The University Record, February 18, 1998

U-M bibliography will help rebuild collection


This photo of the interior of the former National and University Library in Sarajevo shows remnants of the books it once held.

By Rebecca A. Doyle

In 1984, the city of Sarajevo, Yugoslavia, stood proudly between the mountain ranges that would host skiers and bobsledders that winter in the 14th Olympic Games. Sarajevo beat out Goteborg, Sweden, for the honor of hosting the games that year.

It was the year Scott Hamilton won the gold in men's figure skating, the year of Torvill and Dean, and of Katarina Witt.

Seven years later, it was the site of the Balkan conflict that destroyed the Zetra figure skating arena where Hamilton, Witt and Dean had so successfully competed.

In May 1992, Sarajevo's historic Oriental Institute was destroyed by bombing, followed only three months later by the destruction of the National and University Library. More than 1.5 million volumes and 600 sets of periodicals containing the history of Bosnia-Hercegovina were destroyed.

"The Nazis burned about 20 million books. But not in one place--in about 45 different places. Aug. 27, 1992, in Sarajevo, then, may have been the biggest book burning in history," Kemal Bakarsic wrote in his journal during and following the bombing. "In one day and one night, a million and a quarter books.

"The sun was obscured by the smoke of books, and all over the city, sheets of burned paper, fragile pages of gray ash. Catching a page you could feel its heat, and for a moment read a fragment of text in a strange kind of black and gray negative until, as the heat dissipated, the page melted to dust in your hand," Bakarsic wrote.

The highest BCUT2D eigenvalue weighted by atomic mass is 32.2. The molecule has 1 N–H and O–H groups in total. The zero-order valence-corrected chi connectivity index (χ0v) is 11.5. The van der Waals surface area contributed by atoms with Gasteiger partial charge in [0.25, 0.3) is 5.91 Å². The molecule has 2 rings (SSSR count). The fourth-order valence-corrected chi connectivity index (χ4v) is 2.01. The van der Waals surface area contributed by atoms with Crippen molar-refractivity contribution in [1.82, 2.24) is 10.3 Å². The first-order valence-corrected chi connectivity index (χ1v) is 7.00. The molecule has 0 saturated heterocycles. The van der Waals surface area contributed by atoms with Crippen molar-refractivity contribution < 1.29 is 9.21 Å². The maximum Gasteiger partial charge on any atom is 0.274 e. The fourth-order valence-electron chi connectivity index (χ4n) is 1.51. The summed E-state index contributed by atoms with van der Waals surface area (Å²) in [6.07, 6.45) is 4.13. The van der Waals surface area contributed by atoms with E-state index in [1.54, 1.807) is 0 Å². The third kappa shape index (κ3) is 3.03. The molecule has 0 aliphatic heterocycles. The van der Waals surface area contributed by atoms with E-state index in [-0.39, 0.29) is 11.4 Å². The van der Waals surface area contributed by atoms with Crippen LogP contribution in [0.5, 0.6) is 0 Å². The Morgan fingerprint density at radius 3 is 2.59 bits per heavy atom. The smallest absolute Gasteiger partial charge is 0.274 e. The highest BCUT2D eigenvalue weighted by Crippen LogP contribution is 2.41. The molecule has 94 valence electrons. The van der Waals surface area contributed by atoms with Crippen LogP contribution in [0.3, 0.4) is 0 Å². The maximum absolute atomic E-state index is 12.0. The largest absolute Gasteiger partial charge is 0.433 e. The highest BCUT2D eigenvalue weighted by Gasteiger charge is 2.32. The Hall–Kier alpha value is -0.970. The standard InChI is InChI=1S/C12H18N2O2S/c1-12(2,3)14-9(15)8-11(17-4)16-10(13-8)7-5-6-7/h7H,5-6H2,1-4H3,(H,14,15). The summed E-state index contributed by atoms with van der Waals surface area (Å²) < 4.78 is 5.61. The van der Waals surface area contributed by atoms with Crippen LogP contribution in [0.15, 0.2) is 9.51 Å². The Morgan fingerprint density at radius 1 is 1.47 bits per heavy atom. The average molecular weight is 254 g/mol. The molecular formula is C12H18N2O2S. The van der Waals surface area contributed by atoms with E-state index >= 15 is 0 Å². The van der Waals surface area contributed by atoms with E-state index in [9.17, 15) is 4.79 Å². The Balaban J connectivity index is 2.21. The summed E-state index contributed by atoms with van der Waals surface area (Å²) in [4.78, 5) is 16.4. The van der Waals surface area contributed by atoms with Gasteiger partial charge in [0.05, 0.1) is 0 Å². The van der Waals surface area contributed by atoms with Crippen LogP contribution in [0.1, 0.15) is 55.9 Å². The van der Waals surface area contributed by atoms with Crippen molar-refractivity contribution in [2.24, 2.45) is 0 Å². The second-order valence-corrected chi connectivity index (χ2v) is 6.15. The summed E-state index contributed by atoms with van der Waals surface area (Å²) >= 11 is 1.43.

"I think the aim of this kind of aggression against museums, against libraries, is to erase our remembrance of who we are."

After the bombing of the National and University Library, Bakarsic, "kustos"--custodian--of the National Museum Library, and others worked for weeks to remove cherished volumes from the building before it, too, was bombed and burned. Many of the volumes were saved, including the Sarajevo Haggadah, more than 700 years old.

Bakarsic, who is professor of philosophy at Sarajevo University and assistant librarian at the National and University Library in addition to his librarian post at Bosnia's National Museum, visited the U-M last week to follow up on a project to help restore some of Bosnia's lost heritage. A bibliography of Bosniaca, produced by U-M assistant librarian Janet Crayne and presented to the National and University Library of Bosnia in November 1997, listed more than 2,700 works that are contained in the University's libraries.

Now, Bakarsic has begun the process of trying to rebuild the collections with copies in whatever form they may be available. His time is occupied by that and training scholars to be librarians of the future, many of whom are studying the methods available to electronically store and access historic works.

"We will ask for photocopies, or microfilm or perhaps electronic copies if there is nothing else available," he says.

Bakarsic praised the U-M for its methods of preparing the bibliography and expressed hopes that Bosnia would be able to one day have access to copies of the U-M holdings when a new building is completed.

The bibliography project was completed by the Working Group on Southeast European Studies, which was founded by the Center for Russian and East European Studies and the International Institute in 1994 to support scholarship on and in Southeast Europe.